No. 46 • 2021-12-30

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The Arts-Tech Buzzwords of 2021

It’s been another challenging year for humanity (and humanists). While some creative and social activities have returned to being in-person, others still remain distant. Technology has an even greater hold on our daily lives, so “new” advances received a lot of attention throughout the year. Here are my thoughts on some of the most hyped tech terms, particularly as they relate to artists and creatives.

NFTs. Just. The. Worst. I have not been shy about my disdain for NFTs (Non-Fungible Tokens). My fundamental complaint is that NFTs attempt to impose analog, real-world scarcity upon a digital domain where there is none. Digital bits are not scarce… they are just 1s and 0s and are by their nature infinitely copyable, a fact that has powered the digital media revolution. Claiming that some exact digital copies of a work are more privileged than others is just nonsensical. Unfortunately, NFTs are a hype bubble inflated by those self-interested in the success of NFTs.

I firmly believe artists should be paid, but NFTs aren’t the solution. It’s yet another attempt to turn uber-wealthy individuals into suckers. Only a few artists will find such benefactors. I’d advise digital artists to pursue other paths to monetization (crowdfunding and selling other forms of access and patronage for their work) over putting any effort into NFTs. Oh, and they are truly terrible for the environment.

Please note my rant is aimed at NFTs specifically and not all “Crypto” (blockchain-based) efforts. I believe there are legitimate and productive uses of the blockchain that are emerging. There may even be blockchain-derived applications that are useful to artists. But not NFTs. Hard pass.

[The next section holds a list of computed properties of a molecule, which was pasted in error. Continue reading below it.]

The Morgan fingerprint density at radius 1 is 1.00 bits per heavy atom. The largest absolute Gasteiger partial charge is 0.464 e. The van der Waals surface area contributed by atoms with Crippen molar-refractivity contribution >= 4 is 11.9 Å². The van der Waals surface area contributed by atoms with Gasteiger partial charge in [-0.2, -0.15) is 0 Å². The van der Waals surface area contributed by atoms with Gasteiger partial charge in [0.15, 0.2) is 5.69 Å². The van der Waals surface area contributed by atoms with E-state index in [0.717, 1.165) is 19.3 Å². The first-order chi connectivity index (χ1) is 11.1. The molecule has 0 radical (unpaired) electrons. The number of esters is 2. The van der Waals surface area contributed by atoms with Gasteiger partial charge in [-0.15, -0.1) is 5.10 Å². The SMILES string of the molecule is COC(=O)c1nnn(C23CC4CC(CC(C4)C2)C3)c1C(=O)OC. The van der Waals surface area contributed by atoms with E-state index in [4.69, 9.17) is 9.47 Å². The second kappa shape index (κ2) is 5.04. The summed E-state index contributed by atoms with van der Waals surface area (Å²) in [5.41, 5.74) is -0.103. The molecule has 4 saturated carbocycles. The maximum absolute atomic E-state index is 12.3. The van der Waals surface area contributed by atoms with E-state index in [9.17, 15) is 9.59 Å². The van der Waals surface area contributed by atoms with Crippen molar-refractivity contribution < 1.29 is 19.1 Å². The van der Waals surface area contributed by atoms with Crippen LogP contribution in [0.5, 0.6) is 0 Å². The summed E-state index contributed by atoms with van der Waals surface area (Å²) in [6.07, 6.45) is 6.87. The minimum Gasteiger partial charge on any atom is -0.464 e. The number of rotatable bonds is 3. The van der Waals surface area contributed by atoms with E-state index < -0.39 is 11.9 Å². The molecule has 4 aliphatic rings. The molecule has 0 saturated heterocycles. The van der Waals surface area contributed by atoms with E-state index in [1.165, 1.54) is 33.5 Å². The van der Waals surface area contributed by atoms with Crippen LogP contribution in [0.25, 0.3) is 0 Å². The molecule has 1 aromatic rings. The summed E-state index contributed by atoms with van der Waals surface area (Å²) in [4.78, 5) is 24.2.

AI. It’s already here, but not in the way most would have you believe. AI is not impacting us as “sentient machines” as depicted in sci-fi movies. It is far more subtle, but AI (really machine learning, which is lots of data and computation to recognize patterns) is powering the next wave of creativity. Behind the scenes, AI is the engine (“the algorithm”) that recommends and pushes content to you (Netflix shows, TikTok and YouTube videos, music, etc.). This is the kind of AI that will perform single specific tasks well, but it’s still quite limited.

AI, however, is also empowering creators with new tools that haven’t existed before. Photo and video editing apps let you easily adjust scenes to alter or remove elementsAudio tools automatically align music to go complement a video, adjusting length and matching key moments. These are time savers, to be sure, but I’m certain digital creators will find ways to use such capabilities to transform content in ways we haven’t foreseen. These features also lower the barrier to entry for making videos, music, etc., enabling more people to create. We’ll see more more and more AI-enabled art next year, it just won’t be obvious.

VR and the Metaverse. This is tricky, because these are really two different things (although Facebook, I mean Meta, would have you believe otherwise). If we’re talking about an alternate reality that is indistinguishable from our physical reality, we still have a long way to go. But if the Metaverse is an alternate space where people go to express themselves, interact, and transact, we’re already there. In gaming environments, such as Roblox, Minecraft, and other massive online worlds, gamers have created alternate representations of themselves and spend much of their time interacting through their “avatars”. Arguably, even some messaging and social media platforms are primitive “Metaverses”.